Taliban call on US Congress to release Afghan assets

Published on:

Kabul (AFP) – The Taliban on Wednesday called on members of the US Congress to release frozen Afghan assets after they took control of the country, warning that economic turmoil in the country could lead to problems abroad.

In an open letter, Taliban Foreign Minister Amir Khan Muttaqi said the biggest challenge Afghanistan faces was financial insecurity, “and the roots of this concern are leading to the freezing of the assets of our people. by the US government ”.

Washington seized nearly $ 9.5 billion in assets belonging to the Afghan central bank, and the aid-dependent economy has effectively collapsed – with officials unpaid for months and the Treasury unable to pay the costs. imports.

The countries concerned have pledged hundreds of millions of dollars in aid, but are reluctant to commit funds unless the Taliban accepts a more inclusive government and guarantees the rights of women and minorities.

“I offer you our compliments and I would like to share some thoughts on our bilateral relations,” Muttaqi wrote, noting that 2021 was the centenary of Washington’s recognition of the sovereignty of Afghanistan.

With measured understatement, he added: “As with other countries around the world, our bilateral relations have also seen their ups and downs.”

Threat of “mass migration”

Muttaqi said Afghanistan enjoyed a stable government for the first time in over 40 years – a period that began with an invasion by the Soviet Union in 1979 and ended with the withdrawal of the last US troops. August 31.

From 1996 to 2001, the Taliban ruled Afghanistan with an iron fist, brutally violating human rights in the name of Islamic law, raising fears of a return to their abuses.

Since their return to power, the Taliban have gone to great lengths to convince the international community that they intend to do things differently this time around – although no female ministers have been appointed and the girls have not. are still not allowed to return to high school.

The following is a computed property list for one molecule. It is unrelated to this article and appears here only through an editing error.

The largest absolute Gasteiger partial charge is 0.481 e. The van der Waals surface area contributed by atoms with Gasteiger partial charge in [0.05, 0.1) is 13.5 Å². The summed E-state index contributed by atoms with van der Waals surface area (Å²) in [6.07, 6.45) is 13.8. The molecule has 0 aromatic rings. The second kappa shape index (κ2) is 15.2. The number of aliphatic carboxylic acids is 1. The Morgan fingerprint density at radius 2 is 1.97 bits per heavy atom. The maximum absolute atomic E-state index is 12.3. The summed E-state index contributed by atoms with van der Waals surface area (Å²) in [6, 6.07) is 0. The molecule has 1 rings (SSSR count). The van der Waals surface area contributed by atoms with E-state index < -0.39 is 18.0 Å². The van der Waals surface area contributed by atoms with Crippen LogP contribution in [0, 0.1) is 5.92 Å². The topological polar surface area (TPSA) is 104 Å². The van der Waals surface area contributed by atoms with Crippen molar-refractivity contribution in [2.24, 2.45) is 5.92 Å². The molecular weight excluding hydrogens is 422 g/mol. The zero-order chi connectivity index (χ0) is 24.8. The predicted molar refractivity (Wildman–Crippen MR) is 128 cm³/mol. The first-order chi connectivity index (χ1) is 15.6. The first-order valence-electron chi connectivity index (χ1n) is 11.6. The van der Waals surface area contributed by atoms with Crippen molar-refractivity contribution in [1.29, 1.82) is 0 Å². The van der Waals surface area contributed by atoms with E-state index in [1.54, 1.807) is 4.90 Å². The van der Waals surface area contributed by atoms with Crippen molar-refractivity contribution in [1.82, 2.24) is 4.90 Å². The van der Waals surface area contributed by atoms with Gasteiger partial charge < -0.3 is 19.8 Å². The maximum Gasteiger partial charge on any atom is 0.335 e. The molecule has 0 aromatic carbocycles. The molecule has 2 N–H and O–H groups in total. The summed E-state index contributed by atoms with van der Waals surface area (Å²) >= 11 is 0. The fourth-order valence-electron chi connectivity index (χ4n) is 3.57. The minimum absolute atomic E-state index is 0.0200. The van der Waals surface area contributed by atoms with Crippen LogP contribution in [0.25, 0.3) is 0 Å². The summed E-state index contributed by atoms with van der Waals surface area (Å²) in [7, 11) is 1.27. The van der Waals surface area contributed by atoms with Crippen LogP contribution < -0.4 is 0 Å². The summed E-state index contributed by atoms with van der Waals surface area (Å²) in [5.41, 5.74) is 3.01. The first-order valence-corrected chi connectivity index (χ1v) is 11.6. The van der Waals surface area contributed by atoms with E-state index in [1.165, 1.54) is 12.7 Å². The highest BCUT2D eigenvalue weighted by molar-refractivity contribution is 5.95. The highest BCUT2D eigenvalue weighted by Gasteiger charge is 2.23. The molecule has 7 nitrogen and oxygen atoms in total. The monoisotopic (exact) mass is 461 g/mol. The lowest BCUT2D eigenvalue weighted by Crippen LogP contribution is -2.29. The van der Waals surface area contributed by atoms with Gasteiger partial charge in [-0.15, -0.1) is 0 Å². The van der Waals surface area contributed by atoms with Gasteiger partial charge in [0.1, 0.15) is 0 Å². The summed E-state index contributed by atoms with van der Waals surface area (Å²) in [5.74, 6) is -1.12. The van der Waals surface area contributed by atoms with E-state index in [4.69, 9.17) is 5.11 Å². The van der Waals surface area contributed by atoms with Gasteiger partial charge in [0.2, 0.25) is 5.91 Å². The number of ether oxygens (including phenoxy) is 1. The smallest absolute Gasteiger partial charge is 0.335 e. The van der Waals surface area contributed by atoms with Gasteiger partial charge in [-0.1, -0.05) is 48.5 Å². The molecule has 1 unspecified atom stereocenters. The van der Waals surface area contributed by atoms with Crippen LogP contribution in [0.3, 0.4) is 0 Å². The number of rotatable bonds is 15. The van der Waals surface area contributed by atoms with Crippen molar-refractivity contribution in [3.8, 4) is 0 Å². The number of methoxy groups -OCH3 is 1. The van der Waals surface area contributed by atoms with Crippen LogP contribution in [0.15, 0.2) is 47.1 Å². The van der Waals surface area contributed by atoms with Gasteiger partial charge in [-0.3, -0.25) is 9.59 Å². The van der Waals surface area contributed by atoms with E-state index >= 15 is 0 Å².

“Practical steps have been taken towards good governance, security and transparency,” Muttaqi wrote.

“No threat is posed to the region or the world by Afghanistan and a path has been opened for positive cooperation.”

Muttaqi said the Afghans “understand the concerns of the international community” but that all parties need to take positive steps to build confidence.

Taliban Foreign Minister Amir Khan Muttaqi, shown here in Islamabad on November 12, 2021, noted that bilateral relations between the Islamists and the United States have “had its ups and downs.” Farooq NAEEM AFP / File

He warned, however, that the economic situation could trigger a mass exodus.

“If the current situation prevails, the Afghan government and people will face problems and become a cause of mass migration in the region and around the world, which will therefore create new humanitarian and economic problems,” he said. -he declares.

Muttaqi said the United States risked further damage to its reputation in the country “and this will be the worst memory entrenched among Afghans in America’s hands.”

“We hope that members of the US Congress will think deeply about this,” he added.

“I ask … so that the doors to future relations are opened, that the assets of the Afghan Central Bank be unfrozen and that the sanctions against our banks be lifted.”

Comments are closed.